Amid a growing global reach for U.S. natural gas, and the coincidental timing of gas contract expirations, Henry Hub December basis prices are trading at a rare premium to New York Mercantile Exchange (Nymex) futures, NGI Forward Look data show.
Historically, Henry Hub basis tracks within a penny or so of the comparable Nymex contract. However, the spread began to widen in late September and has continued to expand since then. It reached as high as 3.0 cents on Monday before contracting a bit. A similar basis premium is seen through the February contract, according to NGI’s day-over-day forward basis price comparisons.
Until now, there have been only a few times since NGI launched Forward Look in 2012 that Henry Hub basis prices have moved more than 1.0 cent above the Nymex futures contract. “Even then, it was never like this,” said NGI’s Nathan Harrison, senior systems engineer.
Not Your Daddy’s Natural Gas Market
A lot has changed since then.
NGI’s Patrick Rau, director of Strategy & Research, said liquefied natural gas (LNG) exports are likely the biggest reason that traders are willing to pay a premium in the physical market versus the futures market. He noted that a similar premium in LNG contracts linked to oil.
“Normally, oil price parity holds in the LNG market, meaning LNG prices don’t climb above 17.2% of the spot Brent crude oil price,” Rau said. “But the so-called slope of LNG in Asia has reached more than 40% in recent days.”
As for natural gas, Rau said there are two ways to settle the Henry Hub futures contract. Traders may sell the contract if they are long or buy it if they’re short. Alternatively, they can take it to physical delivery where they are obligated to make or take delivery of the gas.
“If more and more folks are doing that, then they are competing for gas in the market,” Rau said.
Not everyone needs gas at the Henry Hub, though. And if a trader exits the futures obligation, then the gas can be bought or sold as the trader wishes. However, the potential for make/take delivery is the reason the market sees short squeezes and massive liquidations ahead of the expiry, according to Rau.
“Lots of folks would be screwed if they were stuck with the gas and didn’t have transport out of the Henry Hub,” he said.
With LNG export demand near all-time highs, netback prices on the Gulf Coast are roughly $30/MMBtu, according to NGI data. Furthermore, the thirst for LNG volumes appears unquenchable. Global natural gas prices remained strong Tuesday as benchmarks in Europe bounced back amid a colder forecast and supply shortages that are seen keeping the market tight. Asian prices also have unwavered amid supply issues at three LNG import terminals in the region and continued strong demand.
“The U.S. has never experienced a winter with so much gas exiting the country in the form of LNG, which could explain why we’ve never seen this kind of premium in physical versus futures gas before,” Rau said. “It’ll be interesting to see if that premium goes away when gas prices in Europe and Asia stabilize, but that likely won’t happen for a few more months at the earliest.”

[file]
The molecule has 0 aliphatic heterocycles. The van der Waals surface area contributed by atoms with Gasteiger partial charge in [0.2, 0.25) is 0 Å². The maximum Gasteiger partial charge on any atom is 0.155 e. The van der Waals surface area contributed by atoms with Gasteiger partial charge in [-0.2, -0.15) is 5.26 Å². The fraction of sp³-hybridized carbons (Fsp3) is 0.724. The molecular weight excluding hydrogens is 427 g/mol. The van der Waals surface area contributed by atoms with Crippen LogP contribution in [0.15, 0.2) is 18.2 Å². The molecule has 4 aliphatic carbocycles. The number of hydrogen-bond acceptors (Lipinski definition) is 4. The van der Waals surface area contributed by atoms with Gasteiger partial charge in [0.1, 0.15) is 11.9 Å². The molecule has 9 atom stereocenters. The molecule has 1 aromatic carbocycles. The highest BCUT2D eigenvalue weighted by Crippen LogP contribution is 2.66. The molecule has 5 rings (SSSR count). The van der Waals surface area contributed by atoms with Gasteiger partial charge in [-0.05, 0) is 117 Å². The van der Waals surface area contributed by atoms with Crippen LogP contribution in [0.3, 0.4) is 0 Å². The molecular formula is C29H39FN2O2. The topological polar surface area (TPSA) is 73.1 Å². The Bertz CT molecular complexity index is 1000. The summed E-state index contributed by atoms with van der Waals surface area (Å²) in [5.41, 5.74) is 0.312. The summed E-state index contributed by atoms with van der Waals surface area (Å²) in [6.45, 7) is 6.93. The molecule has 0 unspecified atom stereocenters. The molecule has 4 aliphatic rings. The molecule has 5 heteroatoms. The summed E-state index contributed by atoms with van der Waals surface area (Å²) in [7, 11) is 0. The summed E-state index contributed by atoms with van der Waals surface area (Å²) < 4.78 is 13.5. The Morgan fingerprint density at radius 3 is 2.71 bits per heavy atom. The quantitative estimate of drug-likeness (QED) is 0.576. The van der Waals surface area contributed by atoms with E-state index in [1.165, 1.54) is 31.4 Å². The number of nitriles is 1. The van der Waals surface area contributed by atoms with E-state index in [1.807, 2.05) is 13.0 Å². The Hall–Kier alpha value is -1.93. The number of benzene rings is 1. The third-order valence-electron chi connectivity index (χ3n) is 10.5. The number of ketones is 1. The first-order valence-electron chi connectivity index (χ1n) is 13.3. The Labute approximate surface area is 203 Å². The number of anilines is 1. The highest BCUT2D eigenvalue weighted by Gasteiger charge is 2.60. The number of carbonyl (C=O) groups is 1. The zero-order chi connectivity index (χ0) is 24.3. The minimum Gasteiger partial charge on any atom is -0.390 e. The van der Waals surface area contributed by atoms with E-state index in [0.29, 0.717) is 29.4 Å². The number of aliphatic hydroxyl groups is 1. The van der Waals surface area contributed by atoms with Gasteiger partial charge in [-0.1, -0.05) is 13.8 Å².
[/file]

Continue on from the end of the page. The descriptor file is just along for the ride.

Technical Turkey Talk
StoneX Financial Inc.’s Tom Saal, senior vice president of Energy, told NGI that the widening basis spread between the Henry Hub contracts is a signal that the domestic gas market is undergoing a transition. After a multi-year period in which there were few concerns about intra-month supply, production growth now is limited and export demand has tightened up balances.
“People have to make the decision if they want to go into the market long or short,” Saal said. “Do they buy a little extra to cover that variation in demand?”
Complicating matters is the December Nymex futures contract’s expiration on Friday, a day in which most U.S. markets are closed for the Thanksgiving holiday. Traders, however, typically get their books squared away ahead of the holiday on Wednesday, Saal said.
The longtime energy analyst also noted that technical indicators for the December options contract showed implied volatility at slightly above 100%. “That’s high. We’re definitely in a new era now. This is something we’ll have to keep our eye on.”
Marex North America LLC’s Steve Blair agreed that LNG exports have dramatically altered the U.S. gas market. With the Northeast experiencing the only noteworthy cold in the country through early December, price risk is likely tied to global factors.
Global gas demand has lifted U.S. gas prices in recent weeks, according to Blair. “You’ve got two huge regions of the world that don’t have a lot of storage. We wouldn’t have had $6 gas without that.”
Saal and Blair separately noted that this isn’t the first time basis blowouts have occurred between the Henry Hub contracts. The market experts said the trend was fairly common in the 1990s and early 2000s, before the advent of shale development.
“Back then, though, everything that happened was because of something that happened domestically. Now, it’s a global market,” Blair said.
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